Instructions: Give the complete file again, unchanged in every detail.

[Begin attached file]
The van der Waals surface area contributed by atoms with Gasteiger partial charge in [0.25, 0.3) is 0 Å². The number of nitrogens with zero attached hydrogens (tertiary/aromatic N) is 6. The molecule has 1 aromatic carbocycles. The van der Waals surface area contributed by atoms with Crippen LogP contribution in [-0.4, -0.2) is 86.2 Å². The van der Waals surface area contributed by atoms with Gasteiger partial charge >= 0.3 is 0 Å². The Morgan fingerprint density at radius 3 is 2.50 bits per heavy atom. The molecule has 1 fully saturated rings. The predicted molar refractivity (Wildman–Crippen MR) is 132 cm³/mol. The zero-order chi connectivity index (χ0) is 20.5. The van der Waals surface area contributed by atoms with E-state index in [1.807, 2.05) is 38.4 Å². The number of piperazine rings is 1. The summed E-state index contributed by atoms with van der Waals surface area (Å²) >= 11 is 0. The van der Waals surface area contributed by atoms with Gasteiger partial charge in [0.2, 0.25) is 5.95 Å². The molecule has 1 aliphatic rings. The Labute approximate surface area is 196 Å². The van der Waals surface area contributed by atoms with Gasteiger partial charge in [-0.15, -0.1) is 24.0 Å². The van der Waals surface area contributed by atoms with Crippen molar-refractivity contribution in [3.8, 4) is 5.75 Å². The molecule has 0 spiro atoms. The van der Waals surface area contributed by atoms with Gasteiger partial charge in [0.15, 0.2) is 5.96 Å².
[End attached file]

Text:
The van der Waals surface area contributed by atoms with Gasteiger partial charge in [0.25, 0.3) is 0 Å². The number of nitrogens with zero attached hydrogens (tertiary/aromatic N) is 6. The molecule has 1 aromatic carbocycles. The van der Waals surface area contributed by atoms with Crippen LogP contribution in [-0.4, -0.2) is 86.2 Å². The van der Waals surface area contributed by atoms with Gasteiger partial charge >= 0.3 is 0 Å². The Morgan fingerprint density at radius 3 is 2.50 bits per heavy atom. The molecule has 1 fully saturated rings. The predicted molar refractivity (Wildman–Crippen MR) is 132 cm³/mol. The zero-order chi connectivity index (χ0) is 20.5. The van der Waals surface area contributed by atoms with E-state index in [1.807, 2.05) is 38.4 Å². The number of piperazine rings is 1. The summed E-state index contributed by atoms with van der Waals surface area (Å²) >= 11 is 0. The van der Waals surface area contributed by atoms with Gasteiger partial charge in [0.2, 0.25) is 5.95 Å². The molecule has 1 aliphatic rings. The Labute approximate surface area is 196 Å². The van der Waals surface area contributed by atoms with Gasteiger partial charge in [-0.15, -0.1) is 24.0 Å². The van der Waals surface area contributed by atoms with Crippen molar-refractivity contribution in [3.8, 4) is 5.75 Å². The molecule has 0 spiro atoms. The van der Waals surface area contributed by atoms with Gasteiger partial charge in [0.15, 0.2) is 5.96 Å².